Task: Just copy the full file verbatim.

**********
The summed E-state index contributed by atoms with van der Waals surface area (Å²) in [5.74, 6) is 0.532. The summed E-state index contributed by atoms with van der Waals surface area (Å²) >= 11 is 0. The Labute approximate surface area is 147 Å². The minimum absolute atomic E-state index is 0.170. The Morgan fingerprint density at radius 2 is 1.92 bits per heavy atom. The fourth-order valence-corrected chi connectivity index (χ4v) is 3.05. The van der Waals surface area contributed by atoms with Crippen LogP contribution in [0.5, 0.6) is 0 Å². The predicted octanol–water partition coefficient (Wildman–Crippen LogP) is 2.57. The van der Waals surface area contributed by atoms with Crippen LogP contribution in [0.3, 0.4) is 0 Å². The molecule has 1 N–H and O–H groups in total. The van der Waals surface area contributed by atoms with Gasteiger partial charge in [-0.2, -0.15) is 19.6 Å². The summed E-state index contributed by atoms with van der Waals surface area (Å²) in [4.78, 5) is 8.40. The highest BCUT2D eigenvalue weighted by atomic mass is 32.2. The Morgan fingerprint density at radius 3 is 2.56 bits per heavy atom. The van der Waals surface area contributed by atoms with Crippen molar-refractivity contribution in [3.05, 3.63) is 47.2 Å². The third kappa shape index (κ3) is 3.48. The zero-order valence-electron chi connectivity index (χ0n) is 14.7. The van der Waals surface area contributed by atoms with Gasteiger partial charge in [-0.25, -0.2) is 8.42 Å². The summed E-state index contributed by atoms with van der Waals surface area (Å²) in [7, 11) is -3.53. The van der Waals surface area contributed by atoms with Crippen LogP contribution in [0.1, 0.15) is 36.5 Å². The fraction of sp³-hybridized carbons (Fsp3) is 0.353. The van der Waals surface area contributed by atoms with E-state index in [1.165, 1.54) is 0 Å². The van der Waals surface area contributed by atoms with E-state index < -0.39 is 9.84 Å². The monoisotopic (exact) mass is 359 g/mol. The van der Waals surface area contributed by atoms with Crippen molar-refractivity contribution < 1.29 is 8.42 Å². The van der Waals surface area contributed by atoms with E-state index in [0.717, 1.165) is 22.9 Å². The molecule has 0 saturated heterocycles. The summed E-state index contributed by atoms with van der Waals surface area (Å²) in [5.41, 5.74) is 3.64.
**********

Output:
The summed E-state index contributed by atoms with van der Waals surface area (Å²) in [5.74, 6) is 0.532. The summed E-state index contributed by atoms with van der Waals surface area (Å²) >= 11 is 0. The Labute approximate surface area is 147 Å². The minimum absolute atomic E-state index is 0.170. The Morgan fingerprint density at radius 2 is 1.92 bits per heavy atom. The fourth-order valence-corrected chi connectivity index (χ4v) is 3.05. The van der Waals surface area contributed by atoms with Crippen LogP contribution in [0.5, 0.6) is 0 Å². The predicted octanol–water partition coefficient (Wildman–Crippen LogP) is 2.57. The van der Waals surface area contributed by atoms with Crippen LogP contribution in [0.3, 0.4) is 0 Å². The molecule has 1 N–H and O–H groups in total. The van der Waals surface area contributed by atoms with Gasteiger partial charge in [-0.2, -0.15) is 19.6 Å². The summed E-state index contributed by atoms with van der Waals surface area (Å²) in [4.78, 5) is 8.40. The highest BCUT2D eigenvalue weighted by atomic mass is 32.2. The Morgan fingerprint density at radius 3 is 2.56 bits per heavy atom. The van der Waals surface area contributed by atoms with Crippen molar-refractivity contribution in [3.05, 3.63) is 47.2 Å². The third kappa shape index (κ3) is 3.48. The zero-order valence-electron chi connectivity index (χ0n) is 14.7. The van der Waals surface area contributed by atoms with Gasteiger partial charge in [-0.25, -0.2) is 8.42 Å². The summed E-state index contributed by atoms with van der Waals surface area (Å²) in [7, 11) is -3.53. The van der Waals surface area contributed by atoms with Crippen LogP contribution in [0.1, 0.15) is 36.5 Å². The fraction of sp³-hybridized carbons (Fsp3) is 0.353. The van der Waals surface area contributed by atoms with E-state index in [1.165, 1.54) is 0 Å². The van der Waals surface area contributed by atoms with E-state index < -0.39 is 9.84 Å². The monoisotopic (exact) mass is 359 g/mol. The van der Waals surface area contributed by atoms with Crippen molar-refractivity contribution < 1.29 is 8.42 Å². The van der Waals surface area contributed by atoms with E-state index in [0.717, 1.165) is 22.9 Å². The molecule has 0 saturated heterocycles. The summed E-state index contributed by atoms with van der Waals surface area (Å²) in [5.41, 5.74) is 3.64.